The categorization system of the International Council on Alcohol, Drugs and Traffic Safety (ICADTS) will be used to indicate whether or not it is safe to drive a car when using a specific psychoactive drug . Drugs are allocated to one of the following categories:
Presumed to be safe or unlikely to produce an effect;
Likely to produce minor or moderate adverse effects;
Likely to produce severe effects or presumed to be potentially dangerous.
To make the categories understandable, a comparison with blood alcohol concentration (BAC) is made. Driving impairment for the categories I, II and III are equivalent to BAC < 0.5 g/L (<0.05%), BAC 0.5–0.8 g/L (0.05−0.08%), and BAC > 0.8 g/L (>0.08%), respectively. Description and interpretation of the categories is summarized in Box 1.
Box 1. Description of ICADTS category Interpretation and practical use.
Category I: Presumed to be safe or unlikely to produce an effect
In various experimental circumstances negligible or no impairment of driving performance or performance related to driving is repeatedly demonstrated. Also for medicinal drugs that are presumed not to be dangerous based on their pharmacological profile, even though there are no experimental studies that support this presumption. For the most frequently used drugs in this category the effect has been assessed in over-the-road driving tests as equivalent to blood alcohol concentrations < 0.5 g/L (<0.05%).
Advice for the patient: Be careful not to drive before having read the warnings in the package insert.
Category II: Likely to produce minor or moderate adverse effects
Some impairment of driving performance or performance related to driving is seen in various experimental laboratory circumstances. Also for drugs that will not produce severely adverse effects, but because of a lack of sufficient experimental studies it can not be established if the effect is moderate, light or absent. For the most frequently used drugs in this category the effect has been assessed in over-the-road driving tests as equivalent to blood alcohol concentrations 0.5–0.8 g/L (0.05–0.08%).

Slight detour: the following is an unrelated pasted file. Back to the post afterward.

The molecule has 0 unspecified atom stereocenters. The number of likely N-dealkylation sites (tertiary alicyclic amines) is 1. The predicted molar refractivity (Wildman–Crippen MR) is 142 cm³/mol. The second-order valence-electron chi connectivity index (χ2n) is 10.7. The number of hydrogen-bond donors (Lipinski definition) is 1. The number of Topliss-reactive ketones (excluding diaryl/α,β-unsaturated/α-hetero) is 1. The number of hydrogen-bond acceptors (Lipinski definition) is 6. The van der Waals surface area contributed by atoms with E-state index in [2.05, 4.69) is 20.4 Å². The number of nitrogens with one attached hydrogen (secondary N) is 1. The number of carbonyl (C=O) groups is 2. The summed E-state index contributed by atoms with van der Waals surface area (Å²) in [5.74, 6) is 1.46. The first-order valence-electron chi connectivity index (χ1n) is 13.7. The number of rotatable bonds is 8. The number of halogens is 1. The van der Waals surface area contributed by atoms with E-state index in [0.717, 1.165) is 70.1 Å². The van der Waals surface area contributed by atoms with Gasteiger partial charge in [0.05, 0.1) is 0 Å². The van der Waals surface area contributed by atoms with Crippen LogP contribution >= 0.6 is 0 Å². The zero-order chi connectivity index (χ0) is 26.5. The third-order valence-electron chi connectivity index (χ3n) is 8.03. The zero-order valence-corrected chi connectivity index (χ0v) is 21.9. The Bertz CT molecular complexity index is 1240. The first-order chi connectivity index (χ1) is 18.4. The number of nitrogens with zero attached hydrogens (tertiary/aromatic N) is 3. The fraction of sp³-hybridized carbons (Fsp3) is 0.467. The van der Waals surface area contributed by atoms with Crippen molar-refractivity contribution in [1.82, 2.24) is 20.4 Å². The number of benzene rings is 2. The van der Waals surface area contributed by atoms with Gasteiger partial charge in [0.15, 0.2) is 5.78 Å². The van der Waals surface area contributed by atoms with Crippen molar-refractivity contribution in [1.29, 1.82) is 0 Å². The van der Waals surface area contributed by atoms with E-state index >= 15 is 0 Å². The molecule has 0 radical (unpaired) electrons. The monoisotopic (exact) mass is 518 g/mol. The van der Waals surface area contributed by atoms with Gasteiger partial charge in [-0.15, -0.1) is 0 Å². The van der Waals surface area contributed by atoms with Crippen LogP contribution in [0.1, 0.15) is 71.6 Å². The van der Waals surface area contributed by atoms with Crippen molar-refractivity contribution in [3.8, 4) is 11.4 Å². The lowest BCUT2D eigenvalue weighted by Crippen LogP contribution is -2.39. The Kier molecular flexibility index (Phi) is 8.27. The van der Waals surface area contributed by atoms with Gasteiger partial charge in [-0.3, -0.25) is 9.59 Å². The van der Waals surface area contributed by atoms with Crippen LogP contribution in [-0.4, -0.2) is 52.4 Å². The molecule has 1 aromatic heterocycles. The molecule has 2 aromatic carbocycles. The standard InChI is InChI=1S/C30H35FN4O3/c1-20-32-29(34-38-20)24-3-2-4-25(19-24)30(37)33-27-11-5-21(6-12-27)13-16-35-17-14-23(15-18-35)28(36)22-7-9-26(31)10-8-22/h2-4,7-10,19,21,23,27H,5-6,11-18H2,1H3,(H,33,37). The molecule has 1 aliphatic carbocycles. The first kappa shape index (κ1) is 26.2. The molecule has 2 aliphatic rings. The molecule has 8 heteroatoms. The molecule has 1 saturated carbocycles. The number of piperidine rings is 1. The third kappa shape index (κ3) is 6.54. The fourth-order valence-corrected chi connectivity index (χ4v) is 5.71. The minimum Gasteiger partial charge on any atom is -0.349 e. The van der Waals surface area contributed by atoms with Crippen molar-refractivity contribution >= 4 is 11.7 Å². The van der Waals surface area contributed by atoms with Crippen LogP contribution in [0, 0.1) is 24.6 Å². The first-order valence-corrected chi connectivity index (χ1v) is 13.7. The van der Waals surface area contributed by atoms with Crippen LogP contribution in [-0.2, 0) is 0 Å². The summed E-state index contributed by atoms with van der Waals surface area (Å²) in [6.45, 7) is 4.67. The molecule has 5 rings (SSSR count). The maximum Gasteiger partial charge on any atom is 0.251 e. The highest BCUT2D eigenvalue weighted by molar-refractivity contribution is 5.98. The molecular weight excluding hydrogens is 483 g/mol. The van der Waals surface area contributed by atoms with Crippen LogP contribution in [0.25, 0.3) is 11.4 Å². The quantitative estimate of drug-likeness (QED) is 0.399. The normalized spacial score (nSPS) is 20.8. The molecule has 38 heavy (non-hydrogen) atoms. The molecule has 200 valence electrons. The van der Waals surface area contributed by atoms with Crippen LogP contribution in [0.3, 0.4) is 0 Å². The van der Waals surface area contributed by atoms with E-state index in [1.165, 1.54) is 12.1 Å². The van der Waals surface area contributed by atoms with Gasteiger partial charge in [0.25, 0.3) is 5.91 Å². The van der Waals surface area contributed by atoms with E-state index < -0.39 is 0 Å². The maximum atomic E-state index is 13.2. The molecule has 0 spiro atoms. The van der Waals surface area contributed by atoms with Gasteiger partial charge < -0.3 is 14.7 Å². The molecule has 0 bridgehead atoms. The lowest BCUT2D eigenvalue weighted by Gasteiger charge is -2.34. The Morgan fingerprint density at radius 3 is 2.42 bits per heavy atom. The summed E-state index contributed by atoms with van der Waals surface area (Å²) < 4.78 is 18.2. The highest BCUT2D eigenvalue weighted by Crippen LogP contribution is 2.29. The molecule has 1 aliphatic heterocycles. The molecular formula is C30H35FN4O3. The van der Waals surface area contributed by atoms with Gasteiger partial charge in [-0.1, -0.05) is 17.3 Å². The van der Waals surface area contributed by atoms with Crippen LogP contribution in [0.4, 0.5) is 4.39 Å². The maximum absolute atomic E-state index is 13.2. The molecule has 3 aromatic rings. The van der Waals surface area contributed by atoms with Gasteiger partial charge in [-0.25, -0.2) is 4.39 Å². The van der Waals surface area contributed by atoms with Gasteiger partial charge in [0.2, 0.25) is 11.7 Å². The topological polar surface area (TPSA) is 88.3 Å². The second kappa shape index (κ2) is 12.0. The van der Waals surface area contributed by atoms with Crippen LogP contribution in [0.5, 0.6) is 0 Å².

Advice for the patient: Do not drive without consulting a healthcare professional about the possible impairing effects.
Category III: Likely to produce severe effects or presumed to be potentially dangerous
In various experimental circumstances gross impairment of driving performance, or performance related to driving, is repeatedly seen. Also for drugs presumed to be potentially dangerous based upon their pharmacological profile, but there are not sufficient experimental studies to support this presumption. For the most frequently used drugs in this category the effect has been assessed in over-the-road driving tests as equivalent to blood alcohol concentrations > 0.8 g/L (>0.08%).
Advice for the patient: Do not drive when this drug is taken and consult a healthcare professional when to start driving again after evaluation of the treatment outcomes.
The effect of different BAC levels on driving performance was determined in 24 social drinkers . A dose-dependent impairment was observed. SDLP increments after alcohol consumption corresponding to the most common legal limits for driving were +2.4 cm (0.05%), +4.1 cm (0.08%), and +5.3 cm (0.10%) and are often used as reference values to illustrate driving safety when using psychoactive drugs. The study revealed a steady correlation between BAC and SDLP.
3. CNS Drugs and Traffic Safety
The following sections discuss the effects on driving ability of the most commonly used psychoactive drugs, including hypnotics, anxiolytics, antidepressants, antihistamines, analgesics and stimulant drugs.
3.1. Hypnotics/Sleep Medication